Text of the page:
Appropriation of retained earnings

Appropriation of retained earnings
See also

The appropriation of retained earnings shall be understood as is the allotment of the company's net profit which includes a portion retained in order to invest into the further development of the company. The primary function of retained earnings as supplementary capital is to cover possible losses, but it also functions as a kind of support and stabilisation for a company (Irdha Yusra, Rizka Hadya, Rhini Fatmasari, 2019, pp. 216-220).

Definition of retained earnings

The retained earnings are the result of the appropriation of the net profit earned by a company in a given financial year into the portion paid to the owners and the portion that is retained in order to undertake investments for the company's future development. It is the difference between the net profit and the amount of dividends paid. Retained profit informs about the ability of an economic entity for self-financing. It is a component of the equity of a company. It can be distinguished from core capital by the fact that it is disposable, whereas core capital is long-term and static (Georgios Papanastasopoulos, Dimitrios Thomakos, Tao Wang, 2010).

Appropriation of retained earnings

The retained earnings in a company can be divided into the following capital categories:

  • supplementary capital – it is obligatory in a joint-stock company, while optional in a limited liability company. If the company has made a profit in a given financial year, it must transfer 8% of the annual net profit until the supplementary capital reaches a third of the core capital. It is qualified as the retained profit.
  • reserve capital - it is generated optionally from the company's profit. It is created for various purposes, usually to cover possible future losses or expenditures of the company. It may also include special purpose funds. The fact that this capital is created solely from the company's profit makes it possible to associate this category with retained profit as well.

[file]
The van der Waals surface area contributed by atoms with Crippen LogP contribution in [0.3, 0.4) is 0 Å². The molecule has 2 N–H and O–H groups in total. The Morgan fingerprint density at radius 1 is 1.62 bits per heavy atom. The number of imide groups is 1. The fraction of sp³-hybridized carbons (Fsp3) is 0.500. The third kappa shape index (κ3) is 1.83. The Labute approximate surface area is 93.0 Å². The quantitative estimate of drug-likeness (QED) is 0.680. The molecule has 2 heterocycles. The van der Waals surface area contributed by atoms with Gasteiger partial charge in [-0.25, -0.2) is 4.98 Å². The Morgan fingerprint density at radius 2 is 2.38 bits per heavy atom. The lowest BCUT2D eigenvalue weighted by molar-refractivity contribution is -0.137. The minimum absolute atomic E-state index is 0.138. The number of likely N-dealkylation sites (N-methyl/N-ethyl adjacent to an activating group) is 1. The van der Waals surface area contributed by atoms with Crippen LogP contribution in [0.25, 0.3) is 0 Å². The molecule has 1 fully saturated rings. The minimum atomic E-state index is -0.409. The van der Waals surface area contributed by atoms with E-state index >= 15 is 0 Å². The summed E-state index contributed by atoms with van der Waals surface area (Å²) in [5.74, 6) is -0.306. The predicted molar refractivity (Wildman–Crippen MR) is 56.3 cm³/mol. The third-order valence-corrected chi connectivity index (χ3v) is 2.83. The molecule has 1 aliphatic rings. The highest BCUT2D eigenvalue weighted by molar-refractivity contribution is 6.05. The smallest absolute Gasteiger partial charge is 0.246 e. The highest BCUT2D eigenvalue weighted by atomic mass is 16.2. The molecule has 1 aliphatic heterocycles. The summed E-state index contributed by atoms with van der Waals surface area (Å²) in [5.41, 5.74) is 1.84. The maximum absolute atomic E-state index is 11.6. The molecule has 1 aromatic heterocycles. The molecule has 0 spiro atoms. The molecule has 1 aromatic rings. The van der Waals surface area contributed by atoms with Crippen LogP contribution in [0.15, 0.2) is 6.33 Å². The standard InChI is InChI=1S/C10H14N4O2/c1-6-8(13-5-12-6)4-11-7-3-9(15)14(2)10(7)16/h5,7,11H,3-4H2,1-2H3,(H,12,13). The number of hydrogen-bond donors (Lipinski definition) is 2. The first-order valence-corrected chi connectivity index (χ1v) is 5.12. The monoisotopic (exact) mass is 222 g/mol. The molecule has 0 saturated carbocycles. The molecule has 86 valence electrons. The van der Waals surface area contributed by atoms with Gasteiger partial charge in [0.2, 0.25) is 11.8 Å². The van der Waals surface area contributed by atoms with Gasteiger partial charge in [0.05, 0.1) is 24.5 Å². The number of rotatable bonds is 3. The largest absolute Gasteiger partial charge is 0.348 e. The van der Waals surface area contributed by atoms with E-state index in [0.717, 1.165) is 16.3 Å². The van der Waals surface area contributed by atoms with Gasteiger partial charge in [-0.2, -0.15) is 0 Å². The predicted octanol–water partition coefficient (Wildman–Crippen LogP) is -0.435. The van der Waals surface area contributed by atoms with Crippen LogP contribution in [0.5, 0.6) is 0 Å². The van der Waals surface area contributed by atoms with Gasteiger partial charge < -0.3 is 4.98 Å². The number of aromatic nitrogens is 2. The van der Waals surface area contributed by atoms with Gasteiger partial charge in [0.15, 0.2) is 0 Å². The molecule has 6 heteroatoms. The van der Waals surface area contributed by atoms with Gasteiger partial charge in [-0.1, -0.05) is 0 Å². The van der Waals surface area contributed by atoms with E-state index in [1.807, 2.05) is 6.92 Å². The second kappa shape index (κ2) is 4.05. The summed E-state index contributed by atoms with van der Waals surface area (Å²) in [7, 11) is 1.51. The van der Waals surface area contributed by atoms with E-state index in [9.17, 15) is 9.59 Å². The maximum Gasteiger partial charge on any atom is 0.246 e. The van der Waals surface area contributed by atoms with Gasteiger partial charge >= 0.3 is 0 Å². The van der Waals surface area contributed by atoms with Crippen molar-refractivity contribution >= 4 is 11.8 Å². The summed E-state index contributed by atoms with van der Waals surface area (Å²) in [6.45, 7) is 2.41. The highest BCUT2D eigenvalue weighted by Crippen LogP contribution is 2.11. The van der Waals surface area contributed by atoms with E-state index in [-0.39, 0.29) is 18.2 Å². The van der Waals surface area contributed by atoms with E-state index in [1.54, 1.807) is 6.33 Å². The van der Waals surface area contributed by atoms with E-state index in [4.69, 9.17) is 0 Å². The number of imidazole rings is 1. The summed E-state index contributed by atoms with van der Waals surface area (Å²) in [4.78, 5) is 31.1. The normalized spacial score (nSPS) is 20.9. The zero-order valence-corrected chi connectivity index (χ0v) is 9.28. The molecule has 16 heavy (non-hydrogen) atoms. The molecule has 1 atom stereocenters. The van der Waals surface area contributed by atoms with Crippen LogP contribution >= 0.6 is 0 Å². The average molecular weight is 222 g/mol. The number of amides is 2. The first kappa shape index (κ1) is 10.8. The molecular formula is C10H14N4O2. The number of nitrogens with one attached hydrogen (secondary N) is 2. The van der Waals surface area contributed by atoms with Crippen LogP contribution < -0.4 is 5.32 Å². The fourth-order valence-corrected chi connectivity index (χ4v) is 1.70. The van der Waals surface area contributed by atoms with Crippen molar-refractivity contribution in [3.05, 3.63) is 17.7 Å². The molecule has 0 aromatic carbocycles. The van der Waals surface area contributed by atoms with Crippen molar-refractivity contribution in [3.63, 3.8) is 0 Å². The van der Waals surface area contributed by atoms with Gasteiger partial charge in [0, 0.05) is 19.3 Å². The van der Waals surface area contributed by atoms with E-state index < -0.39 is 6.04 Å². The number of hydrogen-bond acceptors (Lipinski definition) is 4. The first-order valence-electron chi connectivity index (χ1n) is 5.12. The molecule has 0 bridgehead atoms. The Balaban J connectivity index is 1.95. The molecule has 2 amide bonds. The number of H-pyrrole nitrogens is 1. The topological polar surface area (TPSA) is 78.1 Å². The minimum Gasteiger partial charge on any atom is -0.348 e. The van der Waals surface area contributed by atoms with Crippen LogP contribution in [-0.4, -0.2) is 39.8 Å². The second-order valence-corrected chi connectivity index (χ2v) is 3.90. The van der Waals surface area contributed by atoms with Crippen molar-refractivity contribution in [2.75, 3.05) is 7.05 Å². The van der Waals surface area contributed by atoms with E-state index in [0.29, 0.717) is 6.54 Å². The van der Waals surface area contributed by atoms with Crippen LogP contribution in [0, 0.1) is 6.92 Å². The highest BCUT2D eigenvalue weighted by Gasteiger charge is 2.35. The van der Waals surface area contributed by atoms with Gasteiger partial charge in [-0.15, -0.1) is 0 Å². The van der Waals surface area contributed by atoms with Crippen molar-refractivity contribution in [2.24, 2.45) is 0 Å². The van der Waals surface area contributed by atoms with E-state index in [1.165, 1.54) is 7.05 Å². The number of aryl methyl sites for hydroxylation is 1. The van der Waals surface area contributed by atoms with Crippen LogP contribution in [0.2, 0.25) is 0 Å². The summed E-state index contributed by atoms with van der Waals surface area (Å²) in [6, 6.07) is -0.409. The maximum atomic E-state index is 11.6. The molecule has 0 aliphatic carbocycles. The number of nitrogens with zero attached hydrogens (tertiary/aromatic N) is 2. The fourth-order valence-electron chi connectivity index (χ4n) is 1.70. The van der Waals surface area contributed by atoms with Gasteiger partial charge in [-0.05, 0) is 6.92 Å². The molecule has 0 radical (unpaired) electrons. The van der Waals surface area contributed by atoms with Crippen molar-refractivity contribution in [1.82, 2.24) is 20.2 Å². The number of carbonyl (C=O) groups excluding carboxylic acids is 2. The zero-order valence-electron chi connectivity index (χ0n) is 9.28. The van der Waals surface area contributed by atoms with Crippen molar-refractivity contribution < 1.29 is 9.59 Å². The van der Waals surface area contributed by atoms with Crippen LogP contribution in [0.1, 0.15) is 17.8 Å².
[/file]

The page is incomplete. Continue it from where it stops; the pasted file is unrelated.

• current reserves – includes undistributed profits from previous years. The amount of undistributed profit increases the profit from previous years, therefore it is treated as retained profit.

The net profit made by an enterprise in a given year is usually allocated to one of the above-mentioned categories. It is often considered that retained earnings should be identified with the value of undistributed profits, but this is a much wider term. It is because the amounts which have been allocated by the company to the supplementary capital and reserve capital must also be taken into consideration (Georgios Papanastasopoulos, Dimitrios Thomakos, Tao Wang, 2010).

Dividend policy versus retained profit

The amount of retained earnings, i.e. the capital generated from net profit distributions, illustrates the owners' contribution to the growth of the company's capital, thus increasing its income potential. Therefore, retained earnings are primarily used by a company for the purpose of self-financing. In the long term, thanks to the retained earnings company has more prospects for further development. The company's dividend policy is closely connected with the idea of retained profit. The dividend is paid out of the company's net profit and therefore influences how much money remains in the company after the owners’ or general meeting's decision about the appropriation of profits. If owners create large financial reserves in the form of retained earnings, thus paying dividends sporadically, there exists a high risk of weakening the bonds between shareholders and the company. This can, in extreme cases, lead to investors retreating. That is exactly why it is vital to choose the appropriate strategy in the company's divided policy. Dividend payment strategies:

  • Fixed dividend policy,
  • Fixed dividend payment rate policy,
  • Surplus dividend policy,
  • Company's target payout ratio (Lintner's model),
  • 100% dividend payment rate policy,
  • 0% ratio dividend payment rate policy (Irdha Yusra, Rizka Hadya, Rhini Fatmasari, 2019, pp. 216-220).


Author: Sylwia Pasternak